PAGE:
Today in misadventures! I finally tried on a swimsuit that I had sewn up just before NZ went into lockdown, and discovered that I could barely get it on and the fabric was very stressed being forced to accommodate me!
I barrelled straight into this project, with quite a bit of misplaced confidence (I can say in hindsight), since I’d had so many other swimsuit successes. I think the issue is that the fabric that I’d used for previous projects was especially stretchy (and perhaps unusually so).
Although they look okay in the pictures, because there’s not a huge amount of stretch, I had to do a decent amount of careful placement of things inside the bralette to ensure decency, and the bottoms are so taut that the overlocking thread (bright pink, no less) is VERY visible along the seams. These are like super compressive spanx versions of swimwear, if spanx could suddenly burst on you, revealing your entire bottom half to other folks enjoying the local pools.
Size details: I made a Size F in the Kapunda Undies and I used my modified Banksia Bralette pattern which is Size E, D cup, narrow shoulder with approx 3” removed from the centre front.
I’ve probably been quite spoiled because a lot of my bralettes and undies have been made with cotton or bamboo fabrics with 4-way stretch, so the fabric is easily able to stretch and accommodate my bits which need extra accommodation.
I’ll be doing some squatting and stretching in this before deciding if it’s safe to wear in public in front of others! One thing I could do to fix this is to unpick the fold-over (yuck) and cut down the front and back pieces of the bottoms and add side-panels which have more stretch. This would effectively convert the bottoms from View A to View B, and could give me the extra room I need.
Next time, I’ll make sure to test the stretch on my swimsuit fabric before rushing in!
I’ve made a lot of different versions of the Muna and Broad Banksia Bralette and I think I’ve finally been able to settle on my favourite configuration!
The Banksia Bralette [pronounced like Banksy-a] comes in two different cup sizes, and options for narrow shoulders too. The Banksia has a unique inner sling system which works to separate large breasts and stop them from pushing together to make a sweaty uni-boob. You can customise the amount of support by lining the bralette in different fabrics.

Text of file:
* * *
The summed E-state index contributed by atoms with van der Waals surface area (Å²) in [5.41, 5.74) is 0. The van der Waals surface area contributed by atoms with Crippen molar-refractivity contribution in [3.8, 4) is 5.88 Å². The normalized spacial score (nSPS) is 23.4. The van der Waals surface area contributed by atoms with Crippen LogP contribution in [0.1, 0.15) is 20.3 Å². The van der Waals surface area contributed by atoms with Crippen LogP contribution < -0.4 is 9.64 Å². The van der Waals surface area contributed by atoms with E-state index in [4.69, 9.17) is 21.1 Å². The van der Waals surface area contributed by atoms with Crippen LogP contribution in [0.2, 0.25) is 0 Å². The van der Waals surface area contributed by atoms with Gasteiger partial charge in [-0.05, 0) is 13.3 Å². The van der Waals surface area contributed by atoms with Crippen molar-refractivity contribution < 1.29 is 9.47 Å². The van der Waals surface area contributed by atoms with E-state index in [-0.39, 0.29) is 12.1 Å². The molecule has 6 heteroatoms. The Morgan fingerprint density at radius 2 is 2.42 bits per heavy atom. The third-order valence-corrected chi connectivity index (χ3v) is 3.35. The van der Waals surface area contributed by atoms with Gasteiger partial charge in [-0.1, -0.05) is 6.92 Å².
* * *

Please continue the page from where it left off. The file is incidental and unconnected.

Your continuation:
Banksia Bralette Size Details: My perfect Banksia that I’ve settled on (and which is pictured above) is a Size E, D cup, narrow shoulder with approx 3” removed from the centre front. To make matching sets, I apply the FOE in the Kapunda style (not folded over).
My measurements: My current measurements are 43″ high bust, 48″ full bust, 43″ waist (smallest part, close to my underbust), 54″ low hip and I’m 57″ at my roundest point (around my belly). I am relatively short through the body, and have narrow shoulders compared to my other measurements.
It’s taken several years of sewing, but I’ve finally decided that I have singers lungs, which makes it seem like me sewing cup size is bigger than it actually is. This meant that my boobs weren’t exerting enough downwards pressure, and the bralette was sitting very high in the centre front.
I might make some like this where I actually fold the elastic under, because leaving the elastic flat means the straps take up more room, which means you’re more likely to see them peeking out of the neckline of my tops (which is not always what I’m after).
Fabric and support levels: I omitted the slings and lined the front and back of this bralette with a merino/poly blend which doesn’t have great stretch. Because it doesn’t stretch much, it actually provides a decent amount of support (more than if I’d just put a double layer of cotton/lycra).
Future versions? Bamboo bralette! More matching sets. Mesh or powermesh on the outside of the bralette! Full merino bralette? It’s fair to say that I have plans.